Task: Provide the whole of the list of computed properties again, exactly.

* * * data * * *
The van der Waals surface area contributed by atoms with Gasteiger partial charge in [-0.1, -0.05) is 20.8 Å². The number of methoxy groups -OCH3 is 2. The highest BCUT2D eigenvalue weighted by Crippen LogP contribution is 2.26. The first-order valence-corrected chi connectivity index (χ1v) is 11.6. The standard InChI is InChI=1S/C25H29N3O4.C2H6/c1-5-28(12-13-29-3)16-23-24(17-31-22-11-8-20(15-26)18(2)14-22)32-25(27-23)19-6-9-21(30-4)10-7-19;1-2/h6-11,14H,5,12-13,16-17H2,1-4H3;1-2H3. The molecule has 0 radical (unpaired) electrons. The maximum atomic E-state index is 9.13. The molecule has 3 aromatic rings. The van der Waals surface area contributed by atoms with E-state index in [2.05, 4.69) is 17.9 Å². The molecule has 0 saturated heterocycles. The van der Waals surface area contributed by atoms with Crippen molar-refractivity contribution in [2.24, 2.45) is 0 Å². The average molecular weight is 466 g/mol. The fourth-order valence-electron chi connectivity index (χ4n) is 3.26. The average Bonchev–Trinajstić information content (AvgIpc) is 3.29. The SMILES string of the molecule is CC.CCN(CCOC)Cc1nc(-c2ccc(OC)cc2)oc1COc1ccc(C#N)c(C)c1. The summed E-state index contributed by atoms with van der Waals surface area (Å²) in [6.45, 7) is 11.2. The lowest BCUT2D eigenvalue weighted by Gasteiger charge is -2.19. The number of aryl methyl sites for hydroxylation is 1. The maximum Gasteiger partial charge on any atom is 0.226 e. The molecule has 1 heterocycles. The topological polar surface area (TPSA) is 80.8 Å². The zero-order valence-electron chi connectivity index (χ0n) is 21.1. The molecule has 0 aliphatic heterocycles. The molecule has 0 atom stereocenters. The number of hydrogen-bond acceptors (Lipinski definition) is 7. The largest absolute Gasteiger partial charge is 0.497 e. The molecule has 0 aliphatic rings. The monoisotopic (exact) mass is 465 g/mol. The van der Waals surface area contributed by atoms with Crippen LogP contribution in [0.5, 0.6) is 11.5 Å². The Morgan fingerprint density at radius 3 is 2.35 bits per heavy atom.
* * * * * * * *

The van der Waals surface area contributed by atoms with Gasteiger partial charge in [-0.1, -0.05) is 20.8 Å². The number of methoxy groups -OCH3 is 2. The highest BCUT2D eigenvalue weighted by Crippen LogP contribution is 2.26. The first-order valence-corrected chi connectivity index (χ1v) is 11.6. The standard InChI is InChI=1S/C25H29N3O4.C2H6/c1-5-28(12-13-29-3)16-23-24(17-31-22-11-8-20(15-26)18(2)14-22)32-25(27-23)19-6-9-21(30-4)10-7-19;1-2/h6-11,14H,5,12-13,16-17H2,1-4H3;1-2H3. The molecule has 0 radical (unpaired) electrons. The maximum atomic E-state index is 9.13. The molecule has 3 aromatic rings. The van der Waals surface area contributed by atoms with E-state index in [2.05, 4.69) is 17.9 Å². The molecule has 0 saturated heterocycles. The van der Waals surface area contributed by atoms with Crippen molar-refractivity contribution in [2.24, 2.45) is 0 Å². The average molecular weight is 466 g/mol. The fourth-order valence-electron chi connectivity index (χ4n) is 3.26. The average Bonchev–Trinajstić information content (AvgIpc) is 3.29. The SMILES string of the molecule is CC.CCN(CCOC)Cc1nc(-c2ccc(OC)cc2)oc1COc1ccc(C#N)c(C)c1. The summed E-state index contributed by atoms with van der Waals surface area (Å²) in [6.45, 7) is 11.2. The lowest BCUT2D eigenvalue weighted by Gasteiger charge is -2.19. The number of aryl methyl sites for hydroxylation is 1. The maximum Gasteiger partial charge on any atom is 0.226 e. The molecule has 1 heterocycles. The topological polar surface area (TPSA) is 80.8 Å². The zero-order valence-electron chi connectivity index (χ0n) is 21.1. The molecule has 0 aliphatic heterocycles. The molecule has 0 atom stereocenters. The number of hydrogen-bond acceptors (Lipinski definition) is 7. The largest absolute Gasteiger partial charge is 0.497 e. The molecule has 0 aliphatic rings. The monoisotopic (exact) mass is 465 g/mol. The van der Waals surface area contributed by atoms with Crippen LogP contribution in [0.5, 0.6) is 11.5 Å². The Morgan fingerprint density at radius 3 is 2.35 bits per heavy atom.